Gliding Tones on Whistle, Notes on Recorders, the free music machine in the collection at the Percy Grainger Home and Studio, was created by Percy Grainger with Burnett Cross in February of 1950. Few of Grainger’s experimental music machines exist; the Percy Grainger Society is fortunate that the object was saved.
Kept for many years in a storage room on the third floor, Gliding Tones on Whistle, Notes on Recorders was dusty and incomplete with pieces of wood and parts stored on the table top. When pulled out of the storage room, it was obvious that the existing paper roll was not strung through the machine correctly. Additionally, two paper rolls must have been removed at some point.
The conservation treatment addressed both stability and aesthetic issues, so that Gliding Tones on Whistle, Notes on Recorders could be safely displayed as close to the original appearance as possible. Placing the cut paper rolls back through the machine was just one element in a complex project.
Thankfully, there are period photographs of the object detailing the path of the 3 paper rolls through the machine, under the rolling pins and over the slide whistle and recorders. The additional paper rolls had been rolled up and stored with the object. One of the challenges of the conservation project, after cleaning and repairs to the paper, was to re-string the cut paper rolls through the machine. Following below are a few images documenting the process as each paper roll is placed back through the machine as per period documentation.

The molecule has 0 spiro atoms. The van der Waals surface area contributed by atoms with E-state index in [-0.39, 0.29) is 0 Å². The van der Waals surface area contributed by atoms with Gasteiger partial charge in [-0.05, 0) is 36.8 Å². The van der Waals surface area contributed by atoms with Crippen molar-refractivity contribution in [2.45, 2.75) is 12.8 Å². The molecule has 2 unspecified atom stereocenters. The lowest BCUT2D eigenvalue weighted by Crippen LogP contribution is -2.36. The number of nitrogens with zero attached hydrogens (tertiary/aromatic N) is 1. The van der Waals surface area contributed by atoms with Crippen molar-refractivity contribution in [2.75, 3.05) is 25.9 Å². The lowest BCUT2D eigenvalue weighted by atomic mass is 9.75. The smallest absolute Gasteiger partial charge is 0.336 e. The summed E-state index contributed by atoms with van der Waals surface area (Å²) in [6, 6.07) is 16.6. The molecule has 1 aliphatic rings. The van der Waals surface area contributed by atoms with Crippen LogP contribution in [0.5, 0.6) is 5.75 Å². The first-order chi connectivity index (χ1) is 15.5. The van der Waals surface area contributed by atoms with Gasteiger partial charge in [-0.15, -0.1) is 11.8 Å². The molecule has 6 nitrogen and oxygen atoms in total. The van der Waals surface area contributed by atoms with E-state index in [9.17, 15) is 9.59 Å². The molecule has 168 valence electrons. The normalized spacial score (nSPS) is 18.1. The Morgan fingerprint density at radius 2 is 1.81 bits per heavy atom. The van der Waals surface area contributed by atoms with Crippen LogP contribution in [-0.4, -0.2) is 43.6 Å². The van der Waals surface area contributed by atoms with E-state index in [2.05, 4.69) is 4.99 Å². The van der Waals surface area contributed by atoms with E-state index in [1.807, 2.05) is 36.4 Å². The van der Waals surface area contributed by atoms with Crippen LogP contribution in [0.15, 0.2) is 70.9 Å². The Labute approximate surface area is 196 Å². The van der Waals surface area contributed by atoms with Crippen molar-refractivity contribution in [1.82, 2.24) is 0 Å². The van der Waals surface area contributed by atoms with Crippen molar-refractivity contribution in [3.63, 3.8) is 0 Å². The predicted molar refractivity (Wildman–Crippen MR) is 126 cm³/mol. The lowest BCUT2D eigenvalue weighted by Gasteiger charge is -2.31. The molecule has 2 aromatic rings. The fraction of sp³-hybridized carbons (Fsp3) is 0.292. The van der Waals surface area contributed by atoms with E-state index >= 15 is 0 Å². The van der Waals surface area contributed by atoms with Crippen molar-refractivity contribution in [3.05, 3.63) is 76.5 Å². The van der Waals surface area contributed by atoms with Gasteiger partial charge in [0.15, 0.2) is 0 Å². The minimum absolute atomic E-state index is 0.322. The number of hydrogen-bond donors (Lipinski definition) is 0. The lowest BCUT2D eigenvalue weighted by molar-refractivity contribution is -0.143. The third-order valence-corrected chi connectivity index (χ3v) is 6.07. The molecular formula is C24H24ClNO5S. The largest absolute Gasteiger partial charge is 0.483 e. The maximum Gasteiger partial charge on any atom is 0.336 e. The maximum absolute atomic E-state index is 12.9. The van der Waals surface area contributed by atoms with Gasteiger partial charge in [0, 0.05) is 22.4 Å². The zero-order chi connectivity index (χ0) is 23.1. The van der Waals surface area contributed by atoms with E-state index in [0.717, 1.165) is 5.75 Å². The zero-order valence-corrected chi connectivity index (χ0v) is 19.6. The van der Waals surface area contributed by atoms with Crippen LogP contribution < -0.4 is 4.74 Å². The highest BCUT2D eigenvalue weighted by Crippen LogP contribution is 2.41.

The conservation of the free music machine was supported through the NYSCA/GHHN Conservation Treatment Grant Program administered by GHHN (Greater Hudson Heritage Network). This program is made possible by the New York State Council on the Arts with support of the Office of the Governor and the New York State Legislature.